Stanford Live staff meet for weekly happy hours over Zoom. Photo by Krystina Tran
By now you have begun to see the rollout of our plans for the 2020–21 season. This is a somewhat surreal exercise as a number of the programs included in the season announcement 5 have already been postponed or are unlikely to happen. Given that we were learning new information on a daily basis (that could change the following day), we made a collective decision to share our vision for the season with you, regardless of the feasibility of specific programs occurring. That was an important and empowering decision for us to make.
Each season takes the curatorial team and our partners years to plan, and great thought and detail go into the choices we make about how each performance is part of a larger narrative. To completely dismantle that effort at this stage was both an exercise in futility and incredibly demoralizing for our team. So our season launch is not a statement of fact but rather a statement of hope. We hope we can deliver many of the programs we have planned in some format, but at the same time, we are rooted in the reality that many of the things we wanted to share with you will likely not be possible.
The situation we find ourselves in does give us an opportunity to step back and consider the best way to support artists. While we have been increasing our investment in commissions and co-productions, we would love to see more work made at Stanford. We are currently in discussion with a number of artists about providing time, space, and resources for them to develop new projects on campus. Having them with us for longer periods of time also means more opportunities for interaction with students, faculty, and donors interested in supporting this important work.
One of the best pieces of advice I received during my time as a consultant was to never attempt strategic planning in a crisis. Strategic planning is intended as an opportunity to set goals for the future and to identify the resources required to achieve those goals. Because of the uncertainty we currently face, scenario planning is a much more useful tool for us to employ. We have been envisioning a number of potential futures so we are prepared to respond to one or more of the scenarios as they play out in real time.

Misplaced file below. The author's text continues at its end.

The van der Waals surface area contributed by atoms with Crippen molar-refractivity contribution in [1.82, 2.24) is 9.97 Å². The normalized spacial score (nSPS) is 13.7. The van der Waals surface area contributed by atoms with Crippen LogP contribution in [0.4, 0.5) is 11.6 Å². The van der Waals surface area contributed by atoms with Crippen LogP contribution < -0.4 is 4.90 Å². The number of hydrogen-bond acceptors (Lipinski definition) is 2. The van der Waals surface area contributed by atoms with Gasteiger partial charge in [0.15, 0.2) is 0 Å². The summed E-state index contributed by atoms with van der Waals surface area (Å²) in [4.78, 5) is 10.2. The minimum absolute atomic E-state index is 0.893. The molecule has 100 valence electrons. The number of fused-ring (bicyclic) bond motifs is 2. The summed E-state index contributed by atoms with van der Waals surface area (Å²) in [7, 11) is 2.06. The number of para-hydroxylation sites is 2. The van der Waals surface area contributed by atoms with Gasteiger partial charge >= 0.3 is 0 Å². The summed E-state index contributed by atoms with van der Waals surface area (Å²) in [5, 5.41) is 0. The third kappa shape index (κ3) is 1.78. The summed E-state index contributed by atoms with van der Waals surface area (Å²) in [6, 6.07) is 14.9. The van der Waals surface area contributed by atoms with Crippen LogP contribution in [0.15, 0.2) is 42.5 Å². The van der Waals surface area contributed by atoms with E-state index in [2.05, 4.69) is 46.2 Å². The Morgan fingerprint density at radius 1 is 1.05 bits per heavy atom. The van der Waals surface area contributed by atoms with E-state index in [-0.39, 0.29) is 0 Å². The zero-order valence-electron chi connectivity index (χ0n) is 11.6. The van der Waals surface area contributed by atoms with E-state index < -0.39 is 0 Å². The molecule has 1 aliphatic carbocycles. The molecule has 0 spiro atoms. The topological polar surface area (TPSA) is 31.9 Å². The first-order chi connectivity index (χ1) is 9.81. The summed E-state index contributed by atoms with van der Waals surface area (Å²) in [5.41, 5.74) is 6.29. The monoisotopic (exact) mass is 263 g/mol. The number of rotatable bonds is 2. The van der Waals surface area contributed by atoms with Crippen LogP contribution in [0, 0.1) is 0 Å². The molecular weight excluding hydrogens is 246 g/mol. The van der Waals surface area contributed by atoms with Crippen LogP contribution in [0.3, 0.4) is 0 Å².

Stanford Live will announce the 2020–21 season in late May. Photo courtesy of Hybrid Design
Here are some of the ideas we are exploring. The best-case-but-highly-unlikely scenario is the status quo, with artists and audiences reunited with increased public-safety standards and enhanced hygienic measures implemented across all our venues. Another scenario looks at a season absent of international performances due to visa restrictions and travel bans. We’re also exploring the possibility of moving some of our fall shows to Frost, utilizing the main bowl for Bing shows while keeping attendance to fewer than 1,000 to allow plenty of space for social distancing. Finally, we have been investing in our capacity to offer high-quality broadcasts of some performances in the event that we have to wait awhile before having audiences return. All our ideas will need to be carefully vetted and approved by public health and university risk management officials to ensure the well-being and safety of our artists, staff, and audiences. At this point, our best strategy is to buy time and wait to see how things develop in the coming months.
In his article “Performance Buildings in the Post-Pandemic World,” Byron Harrison—a partner at the international theater consultancy Charcoalblue—offers hope for organizations like ours:
The COVID-19 crisis, while not unprecedented, is unlike anything any of us living today have experienced. While it may be difficult to accept from the throes of damage control, history suggests that the performing arts world will be resilient. Bringing venues back on-line and reassuring audiences of their safety is not going to be an easy process; however, people will be hungry for culture and engagement once lockdowns and self-isolation end. Even in the midst of crisis, a “we’re all in this together” attitude is prevailing.
The incredible support and guidance we have received from audience members over the past few months confirms that we are in an “all in this together” moment. We take solace in the idea that we are collectively taking the necessary steps to ensure that we can gather together again at some point. Our promise at Stanford Live is to keep you—our audience—informed as we chart a way forward. You are an essential member of our recovery team. On behalf of all of us, I thank you for sticking with us during this challenging time.
Canceled in late January, Yang Liping’s stunning Rite of Spring is rescheduled for December 2020. Photo courtesy of Sadler’s Wells Theatre